Keywords:Tropical Cyclone, Extreme rainfall, extreme event attribution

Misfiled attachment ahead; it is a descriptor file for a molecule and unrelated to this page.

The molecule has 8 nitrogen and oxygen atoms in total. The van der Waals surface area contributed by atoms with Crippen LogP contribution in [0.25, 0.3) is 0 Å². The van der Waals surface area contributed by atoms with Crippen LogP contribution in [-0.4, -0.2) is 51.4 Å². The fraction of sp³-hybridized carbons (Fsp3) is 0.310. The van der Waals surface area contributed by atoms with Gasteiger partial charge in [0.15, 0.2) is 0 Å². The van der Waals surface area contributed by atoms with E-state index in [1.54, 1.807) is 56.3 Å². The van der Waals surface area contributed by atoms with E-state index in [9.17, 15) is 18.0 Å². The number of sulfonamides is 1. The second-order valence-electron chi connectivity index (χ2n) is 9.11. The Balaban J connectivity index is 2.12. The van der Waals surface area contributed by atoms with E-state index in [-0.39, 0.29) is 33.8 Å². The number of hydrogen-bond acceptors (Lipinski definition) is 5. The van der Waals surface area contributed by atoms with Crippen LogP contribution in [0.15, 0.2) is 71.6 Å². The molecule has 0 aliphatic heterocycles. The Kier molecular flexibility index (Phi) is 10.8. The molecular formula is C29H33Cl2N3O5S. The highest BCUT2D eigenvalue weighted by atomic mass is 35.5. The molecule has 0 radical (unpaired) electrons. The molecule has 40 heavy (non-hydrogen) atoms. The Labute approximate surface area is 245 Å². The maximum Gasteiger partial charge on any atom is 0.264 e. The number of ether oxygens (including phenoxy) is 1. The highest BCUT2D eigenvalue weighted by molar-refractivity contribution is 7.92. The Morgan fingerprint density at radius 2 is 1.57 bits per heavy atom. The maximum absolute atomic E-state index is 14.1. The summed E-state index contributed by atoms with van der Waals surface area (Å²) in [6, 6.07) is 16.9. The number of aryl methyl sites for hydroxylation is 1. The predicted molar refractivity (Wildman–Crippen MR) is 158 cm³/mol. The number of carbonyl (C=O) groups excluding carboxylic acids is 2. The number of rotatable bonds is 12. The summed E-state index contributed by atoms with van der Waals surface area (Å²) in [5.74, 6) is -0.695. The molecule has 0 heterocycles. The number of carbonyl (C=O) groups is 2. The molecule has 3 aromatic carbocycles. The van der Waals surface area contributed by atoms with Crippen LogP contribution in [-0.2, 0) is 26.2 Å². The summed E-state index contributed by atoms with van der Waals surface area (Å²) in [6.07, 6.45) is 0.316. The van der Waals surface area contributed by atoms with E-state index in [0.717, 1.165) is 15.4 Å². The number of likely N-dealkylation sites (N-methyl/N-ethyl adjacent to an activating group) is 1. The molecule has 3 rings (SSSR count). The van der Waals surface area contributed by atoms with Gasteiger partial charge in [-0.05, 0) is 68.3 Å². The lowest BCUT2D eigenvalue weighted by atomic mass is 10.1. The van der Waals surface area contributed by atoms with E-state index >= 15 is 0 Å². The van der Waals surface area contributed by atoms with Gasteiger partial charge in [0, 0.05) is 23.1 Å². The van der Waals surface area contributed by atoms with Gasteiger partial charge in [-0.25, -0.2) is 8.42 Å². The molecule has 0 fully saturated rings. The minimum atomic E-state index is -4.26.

The rainfall extremes and strong winds associated with tropical cyclones lead to significant damages and lost to where they make landfalling. Upward trend in term of financial lost was indicated for the past few decades from the report of major reinsurance firms. Whether the past anthropogenic warming played a significant role in such extreme event and their changes remained very controversial. On one hand, people argue it’s nearly impossible to attribute an individual extreme event to global warming. On the other hand, the increase of heavy rainfall is consistent with the expected effects of climate change on tropical cyclone. To diagnose possible anthropogenic contributions to the odds of heavy rainfall associated with tropical cyclone, we adapt an existing event attribution framework of modeling a ‘world that was’ and comparing it to a modeled ‘world that might have been’ for that same time but for the absence of historical anthropogenic drivers of climate. One limitation for applying such approach to high-impact weather system is that it will require models capable of capturing the essential processes lead to the studied extremes. Using a cloud system resolving model that can properly simulate the complicated interactions between tropical cyclone, large-scale background, topography, we first perform the ensemble ‘world that was’ simulations forced by the high resolution ECMWF YOTC analysis. We then re-simulate with the adjusted ‘world that might have been conditions’ by removing the regional atmospheric and oceanic forcing due to human influences estimated from the CMIP5 model ensemble mean conditions between all forcing and natural forcing only historical runs. Thus our findings are highly conditional on the driving analysis and adjustments therein, but the setup allows us to elucidate possible contribution of anthropogenic forcing to changes in the likelihood of heavy rainfall associated tropical cyclone. With only less than half of degree anthropogenic warming over the study area, we found that this forcing very likely (9 out of 10 cases) increase the risk of heavy rainfall event (grid rainfall greater than 33 mm per hour) by at least 16%. The role of dynamical processes that leads to precipitation extreme increases beyond the moisture content increase will be further analyzed and discussed.